A daily practice does not make one a fanatic, nor does it keep one from being a fanatic. Fanatics and non-fanatics have daily practices. How they relate to those practices is a different question altogether and is another story. And yes, there are atheists who are fanatics too. To them, anyone with a daily practice could be a fanatic. Discernment has been lost.

Unfortunately, our culture has become more and more xenophobic as fanaticism has been not just permitted, but embraced. Differences have become more and more threatening. Our safe spaces are merely green zones that are safe, but only for some with shared points of view. They are rally points for those seeking refuge from dissenting views.
The antidote for fanaticism is the broad application of considerations, appreciation for diversity and sincere questions that drive at understanding differences so they can be accepted for what they are. The demonization of difference is the antithesis of such tolerance. The fanatic can calmly ask questions to discern “us and them” but this (largely unconscious) intent often violates the fanatic’s own principals.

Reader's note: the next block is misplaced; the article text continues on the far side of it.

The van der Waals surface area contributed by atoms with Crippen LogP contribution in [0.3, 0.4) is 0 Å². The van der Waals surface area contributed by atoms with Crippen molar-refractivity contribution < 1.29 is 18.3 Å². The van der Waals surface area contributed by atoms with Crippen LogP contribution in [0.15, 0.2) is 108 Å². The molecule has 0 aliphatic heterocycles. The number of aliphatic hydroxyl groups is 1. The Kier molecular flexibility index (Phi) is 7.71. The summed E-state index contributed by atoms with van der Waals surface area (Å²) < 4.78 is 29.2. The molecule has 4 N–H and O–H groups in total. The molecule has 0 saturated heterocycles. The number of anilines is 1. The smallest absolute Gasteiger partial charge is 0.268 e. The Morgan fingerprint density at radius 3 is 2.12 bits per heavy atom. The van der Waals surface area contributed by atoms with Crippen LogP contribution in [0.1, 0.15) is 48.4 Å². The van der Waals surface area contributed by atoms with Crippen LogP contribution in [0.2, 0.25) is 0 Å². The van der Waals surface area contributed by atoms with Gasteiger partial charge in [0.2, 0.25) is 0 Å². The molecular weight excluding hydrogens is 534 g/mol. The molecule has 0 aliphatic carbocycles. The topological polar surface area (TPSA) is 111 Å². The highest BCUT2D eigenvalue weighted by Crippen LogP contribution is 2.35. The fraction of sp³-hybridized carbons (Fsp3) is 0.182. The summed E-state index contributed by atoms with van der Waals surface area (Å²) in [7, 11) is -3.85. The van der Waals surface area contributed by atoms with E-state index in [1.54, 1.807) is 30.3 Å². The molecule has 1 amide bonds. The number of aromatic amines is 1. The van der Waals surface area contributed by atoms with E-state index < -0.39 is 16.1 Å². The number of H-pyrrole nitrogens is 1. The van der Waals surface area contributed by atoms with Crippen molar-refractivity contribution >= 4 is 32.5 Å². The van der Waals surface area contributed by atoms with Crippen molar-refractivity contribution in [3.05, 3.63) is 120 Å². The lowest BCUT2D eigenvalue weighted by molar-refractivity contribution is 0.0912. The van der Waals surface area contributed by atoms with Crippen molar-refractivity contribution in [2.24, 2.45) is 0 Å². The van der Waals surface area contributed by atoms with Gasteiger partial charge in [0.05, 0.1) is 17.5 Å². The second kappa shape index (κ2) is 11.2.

One group of fanatics that has come under fire in western culture is that of “radical” Islam. If the fanaticism of radical Islam were to be curbed, it would be done so with the weapons of true freedom: tolerance, curiosity, respect for diversity, compassion and understanding. Looking within the religion of Islam will reveal possibilities that exist that are more potent in dismantling fanaticism than social pressure, machine guns, bunker busting bombs, or even “smart” bombs. There exists underused principals and ideals imbedded within Islam, should you be interested in warming the seeds of future violence to the point of rendering them impotent.

Some yogis are familiar with the concept of Samadhi. Samadhi is the culmination of a part of yoga known as Dhyana. According to the Vedas, “dhi” is the imaginative vision and “yana” means method of practice. While Dhyana is often thought of as meditation, it carries with it aspects of both observation and reflection. Samadhi then refers to the meditative state where the mind becomes still and the individual becomes completely aware of the present moment in an integration of all of existence. It is a coming together and is marked by an accompanying sense of peace and surrender. In fact, burial places in India are referred to as the place of samadhi. Likewise, the final pose of most yoga classes is known as Savasana, or “corpse pose”.